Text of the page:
Radiology Technician Salary
An average Radiology Technician in the United States can expect to take home roughly $19.85 per hour. Career length is the biggest factor affecting pay for this group, followed by geography. Health benefits are not enjoyed by everyone in this line of work, and slightly less than a fourth lack any coverage at all. Medical benefits are reported by a strong majority and dental coverage is claimed by a little more than half. Female Radiology Technicians make up most of the survey respondents at 75 percent. The majority of Radiology Technicians claim high levels of job satisfaction. This report is based on responses to the PayScale salary survey.
Job Description for Radiology Technician
Anyone who has been injured has likely crossed paths with a radiology technician, as these are the people responsible for utilizing x-ray equipment and, occasionally, other medical imaging technology. At the most basic level, radiology technicians use fixed and movable x-ray imaging technology to record images of injured or unwell areas of a patient, and advanced practitioners in this field may also work with MRI gear and CAT scans. Radiology technicians not only take x-ray images, but also develop them and provide them to medical professionals who can act upon their findings.Read More...
Radiology technicians typically work in hospitals and dedicated radiology/imaging clinics and facilities. They are often presented with patients who are complaining about a health concern and receive specific instructions from medical professionals who have asked for the imaging to occur. Those instructions specify the patients' issue and the images sought typically focus on broken bones, but also may involve preliminary scans for occlusions, tumors, or other ailments.
Whatever the patient's need, the radiology technician helps calmly arrange for these images, which can involve moving the patient on an examination-style table to get the best-possible angles with the equipment. This may also involve making decisions on which tools in his/her arsenal should be used. Because patients may be hurt or ill during this process, these technicians must have great patience and excellent bedside manner while working.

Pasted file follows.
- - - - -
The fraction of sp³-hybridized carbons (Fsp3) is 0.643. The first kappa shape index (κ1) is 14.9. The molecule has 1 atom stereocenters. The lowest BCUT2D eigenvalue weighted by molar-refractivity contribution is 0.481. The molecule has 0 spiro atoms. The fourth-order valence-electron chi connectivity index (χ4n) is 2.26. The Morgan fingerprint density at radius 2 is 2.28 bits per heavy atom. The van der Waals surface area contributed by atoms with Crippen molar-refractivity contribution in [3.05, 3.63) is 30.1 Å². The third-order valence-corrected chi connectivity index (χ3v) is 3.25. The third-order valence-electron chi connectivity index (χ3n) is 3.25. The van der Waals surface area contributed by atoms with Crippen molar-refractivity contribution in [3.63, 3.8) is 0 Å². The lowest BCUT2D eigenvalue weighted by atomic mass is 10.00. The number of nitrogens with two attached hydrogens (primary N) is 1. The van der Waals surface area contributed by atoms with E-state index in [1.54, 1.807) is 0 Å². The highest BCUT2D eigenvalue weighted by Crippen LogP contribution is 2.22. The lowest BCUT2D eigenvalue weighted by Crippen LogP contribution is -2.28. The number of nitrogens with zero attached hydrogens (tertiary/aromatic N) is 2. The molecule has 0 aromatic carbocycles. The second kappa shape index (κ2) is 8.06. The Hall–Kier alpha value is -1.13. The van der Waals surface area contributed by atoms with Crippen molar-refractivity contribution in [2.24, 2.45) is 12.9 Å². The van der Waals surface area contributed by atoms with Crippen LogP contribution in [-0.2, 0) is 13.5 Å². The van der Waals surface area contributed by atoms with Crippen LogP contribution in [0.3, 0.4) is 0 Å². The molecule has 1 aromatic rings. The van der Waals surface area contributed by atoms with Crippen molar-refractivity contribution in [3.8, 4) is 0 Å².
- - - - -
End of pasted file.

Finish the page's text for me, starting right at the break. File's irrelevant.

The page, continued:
Although radiology is generally associated with x-rays, some who use magnetic resonance imaging (MRI) or CAT scan equipment are included among the ranks of radiology technicians. While the specific skills for different gear are unique, the broader outlines of these areas of work are similar.
Aspiring radiology technicians should pursue technical or vocational school training after high school. Due to the radiation concerns present in x-ray careers, it is of the utmost importance that these prospects be diligent regarding all safety precautions and the use of protective gear at all times. Radiology technicians generally work in clinical and hospital environments, and some are scheduled for shift work during daytime, evenings, and even overnight.
Radiology Technician Tasks
- Use beam-restrictive devices and patient-shielding techniques to minimize radiation exposure to patient and staff.
- Process exposed radiographs using film processors or computer generated methods.
- Perform basic general x-rays of the chest, hand, wrist, forearm, elbow, knee, foot or ankle under supervision of physician.
- Explain process and position patient for x-ray; adjusting restriction devices; moving and adjusting equipment to set exposure factors.
- Determine patients' x-ray needs by reading instructions from physician.
Common Career Paths for Radiology Technician
Radiology X-Ray Technician Job Listings
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Pay by Experience Level for Radiology Technician
Median of all compensation (including tips, bonus, and overtime) by years of experience.
For many Radiology Technicians, extensive experience does not lead to significantly more money. The average beginner in this position makes around $41K, but folks who have been around for five to 10 years see a markedly higher median salary of $50K. Radiology Technicians who work for 10 to 20 years in their occupation tend to earn about $51K. Ultimately, more time spent in the workforce does seem to translate to bigger paychecks; seasoned veterans with more than 20 years of experience report a median income of $60K.